No one has ever spit on me, and told me to go home. Yanked at my clothing on a bus, informed me I did not belong. My passport is the same colour as yours, the maroon cover tells me I am British, I belong, this is home.
I was born here, but it’s not my home. Having my first home in Fulham, living in Marylebone now, having a British boyfriend: none of these things make me British to anyone but the government, the passport office, the conservatives of this country, all of whom would have me know that I am welcome, and that I can stay.
My home is New Zealand, which is what my other, blacker passport tells me, and my heart confirms. It has its flaws, but for all the failings I found, daily, for years, it’s the place my accent and all the cells in my body ties me to. The wide skies and the growing cities and the water, water everywhere, open seas around every corner.
I moved to London after years of pining for it, a yearning instilled in me by my mother and my movies and my certainty that New Zealand wasn’t quite the right fit. I wanted to be somewhere bigger and older and more full of possibilities; where everyone was a stranger, and strange. I wanted to be closer to other, and much much further than the familiar. I moved away as soon as I could, far, and then further. I settled myself. I was welcomed. It was easy.
The London I moved to was an invention of my own, but the place I found was better, much more swollen with things I never knew I needed – and then peppered, brilliantly, with the brightest sparks from home. A whole melted, mashed, marvellous pot of the unknown, laced always with the things that were hardest to leave, and ultimately refused to be left. Everything is much closer than I could ever have imagined. You can go half a world away and still be closer than ever before, and I did not know that.
The person I have become in London is much like that person who left New Zealand, but older, a lot more humble, more knowledgeable but less clever, and better for it. Blonder, and paler, and with a better palette for beer, too. I own a lot more raincoats. I’m more cautious. I’m more violent. You lose things, and you gain things.
The London I find myself, this new and changing person, in, has changed too. Suddenly, violently, like a personality switch, except that it’s not: it’s my old innocence telling me that. What bubbles up now has been there before, but I didn’t know it, or refused to acknowledge it: this white, well-employed, well-financed adventurer who after all has done nothing all that adventurous, and who has suffered nothing much worse than a round accent mocking. Don’t say “deck” to a British person, maligned fellow New Zealanders. You’ll suffer.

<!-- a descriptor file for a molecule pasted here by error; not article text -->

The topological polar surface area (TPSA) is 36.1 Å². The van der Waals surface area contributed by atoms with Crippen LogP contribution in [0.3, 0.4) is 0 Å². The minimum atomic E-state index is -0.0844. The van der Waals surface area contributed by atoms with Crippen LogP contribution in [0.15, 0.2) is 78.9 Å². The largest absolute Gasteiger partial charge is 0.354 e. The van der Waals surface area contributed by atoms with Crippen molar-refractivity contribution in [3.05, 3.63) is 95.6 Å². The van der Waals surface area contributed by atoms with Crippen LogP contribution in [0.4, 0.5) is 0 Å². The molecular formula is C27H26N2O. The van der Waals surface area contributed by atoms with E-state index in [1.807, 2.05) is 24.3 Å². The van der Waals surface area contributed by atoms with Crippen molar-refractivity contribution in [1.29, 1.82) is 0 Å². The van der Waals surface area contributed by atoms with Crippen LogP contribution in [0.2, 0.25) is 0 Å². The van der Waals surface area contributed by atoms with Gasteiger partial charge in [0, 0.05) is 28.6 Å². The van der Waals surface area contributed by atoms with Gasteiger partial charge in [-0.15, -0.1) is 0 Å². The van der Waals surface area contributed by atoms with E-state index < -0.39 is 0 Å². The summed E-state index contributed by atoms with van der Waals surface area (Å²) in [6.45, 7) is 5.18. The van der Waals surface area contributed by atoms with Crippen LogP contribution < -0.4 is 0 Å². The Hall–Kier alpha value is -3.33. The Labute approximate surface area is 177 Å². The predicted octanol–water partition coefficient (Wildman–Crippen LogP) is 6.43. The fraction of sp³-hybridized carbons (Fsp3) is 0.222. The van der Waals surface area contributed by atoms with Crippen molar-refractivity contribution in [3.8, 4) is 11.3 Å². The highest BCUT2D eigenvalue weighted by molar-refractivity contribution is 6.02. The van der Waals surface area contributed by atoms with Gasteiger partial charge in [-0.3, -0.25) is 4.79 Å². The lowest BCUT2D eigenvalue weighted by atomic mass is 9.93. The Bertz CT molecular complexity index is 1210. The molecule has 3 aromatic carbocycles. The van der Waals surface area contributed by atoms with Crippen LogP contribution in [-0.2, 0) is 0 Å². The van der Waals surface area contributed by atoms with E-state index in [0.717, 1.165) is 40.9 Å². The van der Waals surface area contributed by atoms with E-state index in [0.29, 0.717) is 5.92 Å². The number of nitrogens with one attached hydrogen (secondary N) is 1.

But you won’t suffer like other travellers, immigrants, movers, suffer. You won’t be sworn at, harassed, fired, chagrined. You won’t be sneered at, belittled, bullied.
London has changed and what I have now is a choice. In between shrinking from the racism and choking down the impossible rage, I have the choice to disappear. Waiting for me, a 35 hour plane ride away, is another land which hasn’t made this political decision, that mistake, a historical vote that might be a fuck up, could change the world, has shaken everything.
It’s easy to look at it now with longing eyes, that place where the dollar stands still, where jobs are un-compromised, and where my mother can look at me with eyes I know and tell me things will stay the same. It’ll take me back, no questions asked. It’ll have me.
There are plenty of people plotting their exit, because they can, and most of them are like me: the ones who can stay, if they want, but are choosing to go. The ones who run only because things have become worse, and harder – not because they might die if they stay. Not because running is marginally better than waiting to be chased.
The point of this is that choice is power, bound up with luck.
Alternatives and options are nothing but blessings. So I won’t talk about my choice anymore because I’ve already made it: to be here, to keep changing, to hope that London and England will do the same. Change isn’t always good, and choice isn’t always easy. I could run away, of course I could. I’m here because I ran away; that compulsion isn’t something that ever leaves you, but lies dormant, waiting for things to get difficult. I recognise it as weakness.
I came to London because I needed it. I’ll stay because maybe now it needs me – not the runaway, not the traveller, but the ally. And if I’m not that person yet, then I hope that soon I will be.